Nintendo’s hard choices for a soft landing

TOKYO (Reuters) – In 2006 Nintendo took video gaming out of the kids’ room and into the living room, as its hit Wii created a new niche as the console the whole family could share.

But with that Wii boom waning, the successor being prepared by the creator of Super Mario looks like a losing proposition as Apple Inc and other smartphone and tablet makers take gaming to the bathroom, the commuter bus and back to the bedroom.

Nintendo will report on Thursday its first ever operating loss, after estimating a 45 billion yen deficit for the business year just ended.

“They have been beaten by smartphones and tablets, in particular, for consumers spending and, more importantly, time,” said David Gibson, an analyst for Macquarie in Tokyo.

The company, which began in 1889 making playing cards in the back streets of Kyoto, has been hammered by a precipitous drop-off in sales of its Wii, DS handheld console and its new 3DS version.

A year ago Nintendo expected to sell 13 million Wii consoles, 16 million 3DS handhelds and 11 million DS machines in the financial year. In January it slashed its sales target for all three, lopping 3 million off its Wii target, 2 million off 3DS and halving its prediction for the DS.

Promising to return his company to profit this business term, Nintendo’s boss, Satoru Iwata, blamed dismal sales on a strong yen and economic gloom in Europe. No strategic rethink or change to plans for the new Wii console, the Wii U, was necessary, he insisted.

Yet what Nintendo faces is a fundamental shift in gaming habits that analyst argue may require it to shrink its hardware business and instead chase profits for Super Mario and other game titles on devices built by other firms.

Its emerging foe is Apple, already the nemesis of flagging Japanese titan Sony Corp, whose seamless go-anywhere devices – the iPhone, iPad and rumored plans for a games controller and “iTV” – are positioning it to grab swathes of the gaming market where Nintendo once held sway.

In a report this month, Macquarie’s Gibson pointed to a recent survey by mobile gaming site MocoSpace. It asked 15,000 gamers where they gamed; 53 percent said they played in bed, 41 percent in the living room, 72 percent commuting and 5 percent on the toilet.

Yet a game started on a Wii can’t be continued on a DS on the way to work or school. The Wii U, slated to go on sale in time for the year-end shopping season, does not address that convergence hurdle.

Nintendo will have to sell the new console for as much as $350 to break even, estimates Nanako Imazu, an analyst for CLSA in Tokyo. That is $100 more than it charged for the Wii in 2006 and would outstrip both the Playstation 3 and Xbox 360, which can be picked up for less than $300.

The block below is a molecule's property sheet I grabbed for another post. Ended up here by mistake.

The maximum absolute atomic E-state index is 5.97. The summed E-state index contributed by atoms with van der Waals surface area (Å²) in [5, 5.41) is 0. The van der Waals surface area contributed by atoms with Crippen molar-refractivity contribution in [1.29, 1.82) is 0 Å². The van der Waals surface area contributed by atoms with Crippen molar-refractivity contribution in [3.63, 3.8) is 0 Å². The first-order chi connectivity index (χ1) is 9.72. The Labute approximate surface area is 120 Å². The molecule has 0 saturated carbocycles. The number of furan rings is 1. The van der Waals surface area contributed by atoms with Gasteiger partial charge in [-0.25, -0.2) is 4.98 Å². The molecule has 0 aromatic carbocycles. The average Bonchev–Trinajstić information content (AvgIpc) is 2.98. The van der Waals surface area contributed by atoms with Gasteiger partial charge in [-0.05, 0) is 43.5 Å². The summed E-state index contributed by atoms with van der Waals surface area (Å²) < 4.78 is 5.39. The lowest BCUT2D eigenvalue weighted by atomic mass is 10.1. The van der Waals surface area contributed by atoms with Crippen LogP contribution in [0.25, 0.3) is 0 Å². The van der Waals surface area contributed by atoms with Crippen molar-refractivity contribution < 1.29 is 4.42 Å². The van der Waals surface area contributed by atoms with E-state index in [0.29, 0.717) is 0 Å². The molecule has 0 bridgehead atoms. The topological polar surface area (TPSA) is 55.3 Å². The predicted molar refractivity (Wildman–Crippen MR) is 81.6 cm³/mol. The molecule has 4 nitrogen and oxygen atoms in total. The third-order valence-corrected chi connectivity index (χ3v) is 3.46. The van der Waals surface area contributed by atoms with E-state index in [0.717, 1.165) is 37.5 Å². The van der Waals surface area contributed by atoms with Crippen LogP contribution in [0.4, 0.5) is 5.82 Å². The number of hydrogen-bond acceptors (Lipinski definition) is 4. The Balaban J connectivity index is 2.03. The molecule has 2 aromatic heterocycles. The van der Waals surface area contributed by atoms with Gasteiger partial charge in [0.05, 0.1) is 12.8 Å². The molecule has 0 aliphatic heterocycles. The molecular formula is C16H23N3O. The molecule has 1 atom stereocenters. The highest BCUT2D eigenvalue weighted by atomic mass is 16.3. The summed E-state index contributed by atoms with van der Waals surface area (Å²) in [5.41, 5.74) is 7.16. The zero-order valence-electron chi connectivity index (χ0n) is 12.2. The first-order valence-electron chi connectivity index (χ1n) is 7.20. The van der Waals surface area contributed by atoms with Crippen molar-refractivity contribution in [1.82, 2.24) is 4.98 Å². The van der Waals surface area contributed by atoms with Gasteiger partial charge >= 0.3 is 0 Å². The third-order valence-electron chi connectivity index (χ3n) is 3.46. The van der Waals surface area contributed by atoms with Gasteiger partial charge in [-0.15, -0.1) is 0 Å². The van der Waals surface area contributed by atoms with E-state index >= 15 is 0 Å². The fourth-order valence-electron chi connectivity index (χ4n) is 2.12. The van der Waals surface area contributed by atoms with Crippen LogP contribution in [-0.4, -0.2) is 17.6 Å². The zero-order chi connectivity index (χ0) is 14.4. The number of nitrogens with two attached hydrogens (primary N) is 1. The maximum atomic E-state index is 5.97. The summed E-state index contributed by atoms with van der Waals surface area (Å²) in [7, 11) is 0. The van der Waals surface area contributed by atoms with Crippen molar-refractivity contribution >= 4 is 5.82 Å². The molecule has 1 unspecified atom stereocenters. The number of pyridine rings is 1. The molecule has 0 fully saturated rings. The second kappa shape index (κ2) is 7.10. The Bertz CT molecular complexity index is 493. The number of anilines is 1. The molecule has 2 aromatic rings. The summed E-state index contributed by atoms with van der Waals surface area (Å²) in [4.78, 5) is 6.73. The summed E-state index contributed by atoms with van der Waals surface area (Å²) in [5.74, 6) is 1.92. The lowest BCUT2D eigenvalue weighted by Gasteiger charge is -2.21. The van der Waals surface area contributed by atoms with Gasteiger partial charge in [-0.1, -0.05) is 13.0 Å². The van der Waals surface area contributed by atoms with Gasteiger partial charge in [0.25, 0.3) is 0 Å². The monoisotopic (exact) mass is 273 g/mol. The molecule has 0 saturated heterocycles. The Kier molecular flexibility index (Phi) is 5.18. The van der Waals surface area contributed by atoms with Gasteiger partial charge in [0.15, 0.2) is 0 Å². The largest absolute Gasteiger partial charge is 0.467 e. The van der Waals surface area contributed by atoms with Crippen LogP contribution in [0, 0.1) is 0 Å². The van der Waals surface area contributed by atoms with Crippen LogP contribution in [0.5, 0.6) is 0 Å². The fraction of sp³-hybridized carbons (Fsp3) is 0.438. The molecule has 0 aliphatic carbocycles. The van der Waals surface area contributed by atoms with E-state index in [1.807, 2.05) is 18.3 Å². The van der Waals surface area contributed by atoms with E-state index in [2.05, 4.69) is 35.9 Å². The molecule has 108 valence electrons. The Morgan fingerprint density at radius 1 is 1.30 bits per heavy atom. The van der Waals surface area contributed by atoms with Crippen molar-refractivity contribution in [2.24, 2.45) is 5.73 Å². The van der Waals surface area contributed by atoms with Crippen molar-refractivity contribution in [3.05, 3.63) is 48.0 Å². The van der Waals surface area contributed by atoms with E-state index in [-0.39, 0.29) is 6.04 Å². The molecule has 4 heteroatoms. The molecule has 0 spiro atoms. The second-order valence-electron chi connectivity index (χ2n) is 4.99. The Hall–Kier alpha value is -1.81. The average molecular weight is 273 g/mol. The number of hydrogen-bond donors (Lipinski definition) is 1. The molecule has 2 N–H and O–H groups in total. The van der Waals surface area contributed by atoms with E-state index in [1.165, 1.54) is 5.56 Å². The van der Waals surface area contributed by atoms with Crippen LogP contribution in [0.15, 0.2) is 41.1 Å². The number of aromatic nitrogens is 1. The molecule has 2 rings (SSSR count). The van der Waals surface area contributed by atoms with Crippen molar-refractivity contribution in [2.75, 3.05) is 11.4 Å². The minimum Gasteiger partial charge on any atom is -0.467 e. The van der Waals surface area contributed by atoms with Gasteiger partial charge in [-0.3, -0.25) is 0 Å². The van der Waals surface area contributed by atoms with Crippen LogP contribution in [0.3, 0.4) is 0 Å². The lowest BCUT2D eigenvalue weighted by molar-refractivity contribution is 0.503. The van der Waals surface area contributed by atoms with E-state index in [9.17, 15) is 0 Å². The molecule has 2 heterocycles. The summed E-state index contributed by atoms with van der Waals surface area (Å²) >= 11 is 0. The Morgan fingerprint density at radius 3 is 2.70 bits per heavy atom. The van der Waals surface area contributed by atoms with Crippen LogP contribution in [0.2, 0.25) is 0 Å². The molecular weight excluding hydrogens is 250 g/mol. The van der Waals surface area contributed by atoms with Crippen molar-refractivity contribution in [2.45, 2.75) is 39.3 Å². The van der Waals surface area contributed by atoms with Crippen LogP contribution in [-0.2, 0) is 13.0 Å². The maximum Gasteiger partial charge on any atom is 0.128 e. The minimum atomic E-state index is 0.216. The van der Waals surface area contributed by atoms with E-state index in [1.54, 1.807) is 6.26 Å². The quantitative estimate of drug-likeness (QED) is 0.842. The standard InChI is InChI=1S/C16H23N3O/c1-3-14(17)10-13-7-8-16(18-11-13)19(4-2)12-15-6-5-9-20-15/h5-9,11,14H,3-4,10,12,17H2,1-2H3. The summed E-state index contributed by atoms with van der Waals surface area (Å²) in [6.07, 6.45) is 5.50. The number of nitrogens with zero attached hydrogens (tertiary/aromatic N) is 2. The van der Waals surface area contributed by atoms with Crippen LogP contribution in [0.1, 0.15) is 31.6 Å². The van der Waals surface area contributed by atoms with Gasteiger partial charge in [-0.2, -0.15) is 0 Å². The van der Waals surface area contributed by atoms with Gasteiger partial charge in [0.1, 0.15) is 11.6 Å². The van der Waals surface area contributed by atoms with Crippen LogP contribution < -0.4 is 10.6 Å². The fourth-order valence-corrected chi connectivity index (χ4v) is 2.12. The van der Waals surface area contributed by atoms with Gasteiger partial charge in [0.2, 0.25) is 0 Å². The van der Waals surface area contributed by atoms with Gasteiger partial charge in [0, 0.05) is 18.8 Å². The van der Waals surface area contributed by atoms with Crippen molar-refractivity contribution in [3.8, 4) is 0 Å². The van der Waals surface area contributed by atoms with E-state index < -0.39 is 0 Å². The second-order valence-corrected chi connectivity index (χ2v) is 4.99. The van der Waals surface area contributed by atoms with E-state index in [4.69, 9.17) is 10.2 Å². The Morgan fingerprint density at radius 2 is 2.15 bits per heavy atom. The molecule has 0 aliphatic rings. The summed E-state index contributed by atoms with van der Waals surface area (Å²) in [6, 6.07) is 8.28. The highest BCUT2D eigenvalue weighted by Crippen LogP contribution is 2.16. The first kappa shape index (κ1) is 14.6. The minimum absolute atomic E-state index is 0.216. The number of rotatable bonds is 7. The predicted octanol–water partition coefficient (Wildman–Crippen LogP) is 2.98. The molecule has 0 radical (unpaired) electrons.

Imazu said Nintendo, which earns about four-fifths of its revenue overseas, should get a boost this business term from a weaker yen and the launch of popular game titles including Mario Party 8 and the latest installment of Dragon Quest from Square Enix.

That should result in an operating profit of around 40 billion yen for the 12 months to March 31 – according to the average estimate of 20 analysts surveyed by Thomson Reuters I/B/E/S – back into the black, although well below the earning power it displayed during the Wii boom.

Nintendo will also likely have a year’s grace to woo core gamers to the Wii U, say analysts, before Sony’s anticipated launch of its PlayStation 4 and Microsoft’s updated Xbox at the end of 2013. Nintendo, nonetheless, will still have to contend with the rising flood of smartphones and iPhones.

“Nintendo has to deal with the change and let Mario games be played on non-Nintendo devices,” said Imazu. “I think it will take at least couple of years to see that.”

Any drastic strategy shift that would dispatch the Mario brothers into the realm of Android and Apple’s iOS operating system would likely require a change at the top of Nintendo, said Macquarie’s Gibson. And that likely won’t happen for a couple of years until the Wii U is shown to be a clear failure, he added.

Unlike money-losing Sony, where time is running out to counter the pounding it’s getting from Apple and South Korea’s Samsung Electronics, Nintendo, sitting on oodles of cash it made selling the Wii – about $14 billion – at least has time to mull its choices.

“With its 8,000 yen a share in cash, it can afford to still make a bet that its hardware will sell,” said Gibson.

($1 = 81.1500 Japanese yen)

(Editing by Alex Richardson)

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